The real action is not in stocks or bonds but in emerging market (EM) currencies. The top contenders for the ultimate widow maker seems to be the Turkish lira, most recently. Not tailing too far behind are the Malaysian ringgit, Mexican peso, Brazilian real, Indonesian rupiah, Indian rupee, and the Russia ruble. A lot of these EM currencies are Asian, but their are exceptions.
While the U.S. dollar is broadly weaker post July's disappointingly hawkish FOMC minutes published on Wednesday (again leaked before standard press time), EM currencies have persistently been weakening against just about every other non-EM currency that is trades in the markets. The ferocity of these moves does remind us of the Asian Financial Crisis of 1998.
As it turns out, politics, economics, and a swath of other global headwinds have caused a concerted depreciation of EM currencies for much of 2015. While the macro drivers have been instirmental in their part, what is lesser talked about in the mainstream media is the aversion to emerging markets altogether.
Most emerging markets have seen widespread retail and institutional fund outflows since the Fed ended its QE program in September 2014. Almost a year later, the effects are painfully brutal. Starved of easy money, funds have been repatriated to where they initially originated from - developed markets.
While developed markets were easing monetary policy and exporting inflation, emerging markets were tightening policy to control rising prices which had a lot to do with the hot money inflows the printing presses had endowed the markets with.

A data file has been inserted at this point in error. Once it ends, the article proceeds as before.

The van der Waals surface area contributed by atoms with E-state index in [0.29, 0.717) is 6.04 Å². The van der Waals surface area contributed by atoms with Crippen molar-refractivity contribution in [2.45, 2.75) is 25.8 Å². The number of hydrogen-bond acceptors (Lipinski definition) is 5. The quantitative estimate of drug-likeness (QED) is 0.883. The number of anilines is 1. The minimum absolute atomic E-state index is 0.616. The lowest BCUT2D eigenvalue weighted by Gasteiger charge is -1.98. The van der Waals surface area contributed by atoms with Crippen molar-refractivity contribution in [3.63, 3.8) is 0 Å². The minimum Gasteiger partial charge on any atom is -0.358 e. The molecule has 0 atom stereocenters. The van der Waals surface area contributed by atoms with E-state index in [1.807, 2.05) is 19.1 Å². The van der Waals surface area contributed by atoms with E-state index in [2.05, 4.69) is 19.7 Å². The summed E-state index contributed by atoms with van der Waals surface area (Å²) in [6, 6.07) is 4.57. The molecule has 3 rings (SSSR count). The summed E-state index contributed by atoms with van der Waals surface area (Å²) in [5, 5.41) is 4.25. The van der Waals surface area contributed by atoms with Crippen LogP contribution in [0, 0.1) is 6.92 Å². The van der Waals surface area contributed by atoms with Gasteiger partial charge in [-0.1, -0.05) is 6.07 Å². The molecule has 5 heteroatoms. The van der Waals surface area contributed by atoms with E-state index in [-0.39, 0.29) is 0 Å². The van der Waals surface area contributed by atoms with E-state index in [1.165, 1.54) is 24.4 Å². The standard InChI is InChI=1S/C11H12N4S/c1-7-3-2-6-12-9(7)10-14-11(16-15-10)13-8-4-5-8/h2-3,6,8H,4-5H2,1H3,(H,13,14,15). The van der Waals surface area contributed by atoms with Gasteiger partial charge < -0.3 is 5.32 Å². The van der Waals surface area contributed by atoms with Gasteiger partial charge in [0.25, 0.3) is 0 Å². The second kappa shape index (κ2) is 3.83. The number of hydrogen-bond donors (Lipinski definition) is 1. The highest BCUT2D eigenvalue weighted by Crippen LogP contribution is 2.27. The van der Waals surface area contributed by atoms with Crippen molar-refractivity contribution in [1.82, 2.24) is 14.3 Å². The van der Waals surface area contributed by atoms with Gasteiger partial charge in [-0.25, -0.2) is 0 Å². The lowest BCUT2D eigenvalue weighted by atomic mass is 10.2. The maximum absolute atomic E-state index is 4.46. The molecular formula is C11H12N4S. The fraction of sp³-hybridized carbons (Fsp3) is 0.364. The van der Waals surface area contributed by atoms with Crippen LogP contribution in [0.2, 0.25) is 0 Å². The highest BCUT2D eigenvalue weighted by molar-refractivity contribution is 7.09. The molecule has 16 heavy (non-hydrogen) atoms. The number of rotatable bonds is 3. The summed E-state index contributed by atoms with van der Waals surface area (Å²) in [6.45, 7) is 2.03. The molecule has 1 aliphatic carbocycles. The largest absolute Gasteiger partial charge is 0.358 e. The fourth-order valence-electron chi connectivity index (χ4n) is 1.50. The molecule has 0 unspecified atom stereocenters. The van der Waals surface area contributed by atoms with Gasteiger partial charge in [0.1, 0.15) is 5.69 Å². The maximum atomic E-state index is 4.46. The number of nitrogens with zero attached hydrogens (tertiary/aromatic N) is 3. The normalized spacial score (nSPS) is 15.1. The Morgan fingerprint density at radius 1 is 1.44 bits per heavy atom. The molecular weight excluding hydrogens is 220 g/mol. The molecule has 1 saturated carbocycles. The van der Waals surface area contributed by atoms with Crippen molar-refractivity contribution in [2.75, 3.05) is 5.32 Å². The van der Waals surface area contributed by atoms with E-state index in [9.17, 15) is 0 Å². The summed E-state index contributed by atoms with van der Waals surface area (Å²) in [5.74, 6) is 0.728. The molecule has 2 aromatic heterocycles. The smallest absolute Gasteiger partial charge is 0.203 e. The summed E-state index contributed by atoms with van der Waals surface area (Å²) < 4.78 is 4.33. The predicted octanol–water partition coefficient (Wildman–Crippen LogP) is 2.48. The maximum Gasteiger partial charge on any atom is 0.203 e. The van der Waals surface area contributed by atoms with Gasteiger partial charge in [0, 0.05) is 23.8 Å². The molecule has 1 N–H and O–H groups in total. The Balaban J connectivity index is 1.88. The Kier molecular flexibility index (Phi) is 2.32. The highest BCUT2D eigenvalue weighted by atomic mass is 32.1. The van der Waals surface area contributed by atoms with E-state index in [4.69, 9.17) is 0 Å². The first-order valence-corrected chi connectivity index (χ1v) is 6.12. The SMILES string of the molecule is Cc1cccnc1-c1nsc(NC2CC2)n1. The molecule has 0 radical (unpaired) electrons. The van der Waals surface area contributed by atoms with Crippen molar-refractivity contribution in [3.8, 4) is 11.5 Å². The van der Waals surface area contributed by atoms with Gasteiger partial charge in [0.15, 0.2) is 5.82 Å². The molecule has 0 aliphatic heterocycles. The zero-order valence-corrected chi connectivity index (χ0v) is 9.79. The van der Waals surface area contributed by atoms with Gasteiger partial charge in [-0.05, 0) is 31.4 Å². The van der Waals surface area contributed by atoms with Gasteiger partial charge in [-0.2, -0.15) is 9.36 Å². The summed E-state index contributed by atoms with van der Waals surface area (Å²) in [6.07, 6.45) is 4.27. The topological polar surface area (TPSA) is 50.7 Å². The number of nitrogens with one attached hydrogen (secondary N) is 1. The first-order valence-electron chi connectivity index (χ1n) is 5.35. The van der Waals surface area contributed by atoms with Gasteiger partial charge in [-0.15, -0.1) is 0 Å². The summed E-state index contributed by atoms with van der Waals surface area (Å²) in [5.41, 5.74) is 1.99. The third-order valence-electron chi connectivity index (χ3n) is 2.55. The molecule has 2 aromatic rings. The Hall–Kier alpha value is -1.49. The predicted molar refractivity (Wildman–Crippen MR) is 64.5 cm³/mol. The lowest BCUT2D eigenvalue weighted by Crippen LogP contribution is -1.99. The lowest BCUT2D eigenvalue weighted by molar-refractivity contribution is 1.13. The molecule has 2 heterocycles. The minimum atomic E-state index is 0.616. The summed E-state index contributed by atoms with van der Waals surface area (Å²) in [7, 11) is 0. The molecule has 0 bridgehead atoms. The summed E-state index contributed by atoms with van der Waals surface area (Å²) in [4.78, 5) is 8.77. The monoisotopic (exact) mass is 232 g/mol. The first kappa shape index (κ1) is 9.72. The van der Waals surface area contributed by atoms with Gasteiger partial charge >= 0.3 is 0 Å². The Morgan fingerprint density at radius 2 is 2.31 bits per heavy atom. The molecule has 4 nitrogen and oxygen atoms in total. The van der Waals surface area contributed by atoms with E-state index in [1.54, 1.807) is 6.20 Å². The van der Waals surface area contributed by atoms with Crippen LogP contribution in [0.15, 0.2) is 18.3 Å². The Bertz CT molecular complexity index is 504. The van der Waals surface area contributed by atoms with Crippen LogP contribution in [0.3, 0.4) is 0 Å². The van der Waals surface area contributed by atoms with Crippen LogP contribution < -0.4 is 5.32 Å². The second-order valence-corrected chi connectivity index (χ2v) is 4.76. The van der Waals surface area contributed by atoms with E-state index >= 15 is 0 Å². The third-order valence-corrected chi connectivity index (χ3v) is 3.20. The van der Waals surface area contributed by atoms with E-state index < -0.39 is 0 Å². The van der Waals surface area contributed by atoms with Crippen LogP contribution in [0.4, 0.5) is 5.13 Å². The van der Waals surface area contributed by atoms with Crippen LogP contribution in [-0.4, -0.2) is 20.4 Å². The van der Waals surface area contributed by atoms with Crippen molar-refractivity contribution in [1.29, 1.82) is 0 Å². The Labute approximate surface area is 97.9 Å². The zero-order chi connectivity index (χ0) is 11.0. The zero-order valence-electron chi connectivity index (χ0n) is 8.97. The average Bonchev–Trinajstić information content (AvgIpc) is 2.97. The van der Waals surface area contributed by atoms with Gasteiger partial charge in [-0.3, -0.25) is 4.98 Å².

Much of the outperformance seen in EM markets were not a function of internal fundamentals but were supported by the constant streams of capital seeking returns abroad.
The reverse is now true. As developed markets start transitioning to tighter monetary policies, EMs have started their own phase of easing. The West has been exporting deflation to the East for more than a year now, dampening growth and spuring currency wars as we've just seen China snap.
What goes up artificially will come down in reality...
Growth Concerns Are Very Real
It seems like there are real things to fret about. The global economy is not in the best shape it has been over the last 3 years or so. Each economic cycle has become more truncated and difficult to forecast. China remains the fastest growthing major economy of the world, at least according to state-controlled official data.
Shenenigans aside, the diverging directions each and every economy of the world seems to be traveling in makes being an adept economist pretty challenging. Divergent economic cycles spell divergent monetary policy cycles, which ultimately means lots of chop in the financial markets. Which is exactly what has happened as you will see further down.
And of course econimies that are heavily dependent on traditional manufacturing industries, and conmodities tend to suffer the most. Notable ones are Australia, Brazil, India, many of the Persian states, South Korea, Russia, Turkey, and so on.
Inflation is another factor that weighs very heavily on the minds of central planners. Inflation is raging in some parts of the world (thanks to their routing currencies), while there is a total lack of it in many parts of the developed world.
The contrast cannot be more pronounced. We're seeing developed economies such as Switzerland, Norway, Sweden, the U.S., Canada, Japan, the UK shivering from disinflation or outright deflation; central banks there are keeping monetary policy easy and interest rates very low. On the other extreme, we have developing and third world economies the likes of most Eastern ones seeing hard to contain inflation with monetary policies directed towards managing upside price risks. Wow!